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TOI EDIT-No Lynching Please

October 09, 2019 06:12 AM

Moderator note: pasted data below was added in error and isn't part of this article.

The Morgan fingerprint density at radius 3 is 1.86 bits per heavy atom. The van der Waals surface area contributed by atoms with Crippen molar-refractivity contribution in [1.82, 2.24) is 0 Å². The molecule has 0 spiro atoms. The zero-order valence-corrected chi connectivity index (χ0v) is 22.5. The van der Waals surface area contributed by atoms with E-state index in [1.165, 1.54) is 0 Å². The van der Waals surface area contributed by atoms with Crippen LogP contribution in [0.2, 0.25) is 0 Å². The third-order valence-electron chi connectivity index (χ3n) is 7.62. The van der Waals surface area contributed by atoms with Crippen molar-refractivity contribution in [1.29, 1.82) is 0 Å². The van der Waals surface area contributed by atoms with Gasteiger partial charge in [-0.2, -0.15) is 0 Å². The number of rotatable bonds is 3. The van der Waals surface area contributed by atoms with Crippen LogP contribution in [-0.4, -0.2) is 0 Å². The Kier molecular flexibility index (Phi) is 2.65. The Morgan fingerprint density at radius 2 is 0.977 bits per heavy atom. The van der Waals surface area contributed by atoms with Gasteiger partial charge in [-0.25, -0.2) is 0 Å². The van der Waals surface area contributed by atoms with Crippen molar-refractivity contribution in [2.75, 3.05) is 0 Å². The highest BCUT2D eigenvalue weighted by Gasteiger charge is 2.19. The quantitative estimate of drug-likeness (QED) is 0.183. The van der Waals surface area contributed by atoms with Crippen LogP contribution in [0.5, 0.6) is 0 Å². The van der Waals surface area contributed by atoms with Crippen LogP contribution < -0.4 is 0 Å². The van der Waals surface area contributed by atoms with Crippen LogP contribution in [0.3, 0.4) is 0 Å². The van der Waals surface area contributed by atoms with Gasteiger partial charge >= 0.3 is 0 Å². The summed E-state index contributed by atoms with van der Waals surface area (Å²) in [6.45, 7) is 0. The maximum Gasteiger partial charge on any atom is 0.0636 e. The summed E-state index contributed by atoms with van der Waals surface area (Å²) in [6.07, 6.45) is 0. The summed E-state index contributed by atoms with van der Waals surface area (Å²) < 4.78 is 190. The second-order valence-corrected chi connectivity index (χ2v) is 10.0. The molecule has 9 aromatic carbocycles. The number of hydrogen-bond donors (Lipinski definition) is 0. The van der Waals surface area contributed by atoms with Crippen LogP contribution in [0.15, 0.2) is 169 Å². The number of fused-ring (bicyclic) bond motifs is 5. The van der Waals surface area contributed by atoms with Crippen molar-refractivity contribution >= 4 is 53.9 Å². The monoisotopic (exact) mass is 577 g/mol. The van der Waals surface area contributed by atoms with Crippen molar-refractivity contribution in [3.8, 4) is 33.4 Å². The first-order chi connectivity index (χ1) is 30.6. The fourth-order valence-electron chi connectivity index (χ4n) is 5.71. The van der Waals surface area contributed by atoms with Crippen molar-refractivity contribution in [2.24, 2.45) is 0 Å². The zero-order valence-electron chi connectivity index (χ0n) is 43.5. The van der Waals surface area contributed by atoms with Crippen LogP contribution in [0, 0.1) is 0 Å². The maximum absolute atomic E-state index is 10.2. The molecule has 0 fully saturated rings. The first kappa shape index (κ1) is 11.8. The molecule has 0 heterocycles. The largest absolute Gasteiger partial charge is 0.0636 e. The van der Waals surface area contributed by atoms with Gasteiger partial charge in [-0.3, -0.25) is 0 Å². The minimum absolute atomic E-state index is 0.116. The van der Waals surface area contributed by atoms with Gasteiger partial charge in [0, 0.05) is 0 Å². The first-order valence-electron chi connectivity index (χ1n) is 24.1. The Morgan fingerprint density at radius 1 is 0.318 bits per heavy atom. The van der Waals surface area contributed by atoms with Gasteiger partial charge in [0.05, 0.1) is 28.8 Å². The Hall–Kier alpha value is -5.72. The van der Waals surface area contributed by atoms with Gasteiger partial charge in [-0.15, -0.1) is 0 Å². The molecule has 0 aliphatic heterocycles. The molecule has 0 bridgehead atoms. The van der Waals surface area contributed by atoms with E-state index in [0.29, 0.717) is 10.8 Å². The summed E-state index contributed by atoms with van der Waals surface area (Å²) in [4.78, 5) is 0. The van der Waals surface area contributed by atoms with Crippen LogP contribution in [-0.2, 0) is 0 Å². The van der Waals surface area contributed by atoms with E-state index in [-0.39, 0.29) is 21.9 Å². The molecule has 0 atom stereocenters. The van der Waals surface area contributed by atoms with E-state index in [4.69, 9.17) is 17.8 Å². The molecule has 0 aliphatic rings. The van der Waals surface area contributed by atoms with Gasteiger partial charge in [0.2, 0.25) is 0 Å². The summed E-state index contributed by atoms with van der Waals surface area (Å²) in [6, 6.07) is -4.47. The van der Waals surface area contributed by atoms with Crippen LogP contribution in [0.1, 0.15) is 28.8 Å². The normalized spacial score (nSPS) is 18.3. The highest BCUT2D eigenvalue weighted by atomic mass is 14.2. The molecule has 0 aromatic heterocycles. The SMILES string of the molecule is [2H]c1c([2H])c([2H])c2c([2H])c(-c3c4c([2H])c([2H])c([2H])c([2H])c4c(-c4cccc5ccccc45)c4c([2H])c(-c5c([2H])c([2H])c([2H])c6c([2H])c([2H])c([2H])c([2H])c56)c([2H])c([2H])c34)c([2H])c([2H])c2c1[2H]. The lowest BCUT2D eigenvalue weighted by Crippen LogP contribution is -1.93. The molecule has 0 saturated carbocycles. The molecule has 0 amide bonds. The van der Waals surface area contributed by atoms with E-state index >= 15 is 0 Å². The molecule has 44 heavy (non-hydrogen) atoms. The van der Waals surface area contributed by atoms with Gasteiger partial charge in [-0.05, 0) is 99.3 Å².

No Lynching Please Instead of coming out guns blazing against lynching, Bhagwat tangles himself in semantics RSS chief Mohan Bhagwat’s befuddling claim that “lynching” originated from another country and religious culture alien to India and using the “lynching” word to describe recent incidents of mob violence defames India exemplifies the difficulty faced by Sangh Parivar adherents to explain this violent social phenomenon. Bhagwat could have restricted himself to locating “lynching” as an alien practice and asking people to desist from it. But in going further to express irritation with those using “lynching” to describe the mob vigilantism and terming this a conspiracy, Bhagwat betrayed concern for form over substance. Call it “lynching” or “mob murders” the crime is no less deadly: lives are being brutally snuffed out and the rule of law derailed. Even the argument that lynching denotes “traditions alien to Bharat and belong elsewhere” doesn’t pass muster: no civilised society condones mobs meting out instant punishment. By asking critics to talk less about human rights and warning that they erode communal relations, Bhagwat is essentially restating the “Asian values” thesis that Asia leans towards collectivism, authoritarianism and social harmony over human rights. Extending that argument, Bhagwat wants those condemning lynchings to pipe down in the name of national pride and social harmony. However, lynchings undermine both national pride and social harmony. In today’s connected world one cannot expect to sweep them under the carpet, and adopting ambiguous positions on such a medieval practice hurts India’s global standing. The “Asian values” argument, according to which concepts such as democracy and human rights apply only to the West and not to Asian societies, is currently being challenged by Hong Kong’s brave protesters even as India, another Asian country, has practised democracy for the last seven decades – indeed that is what the freedom fighters who brought the Indian republic into being fought and sometimes sacrificed their lives for.

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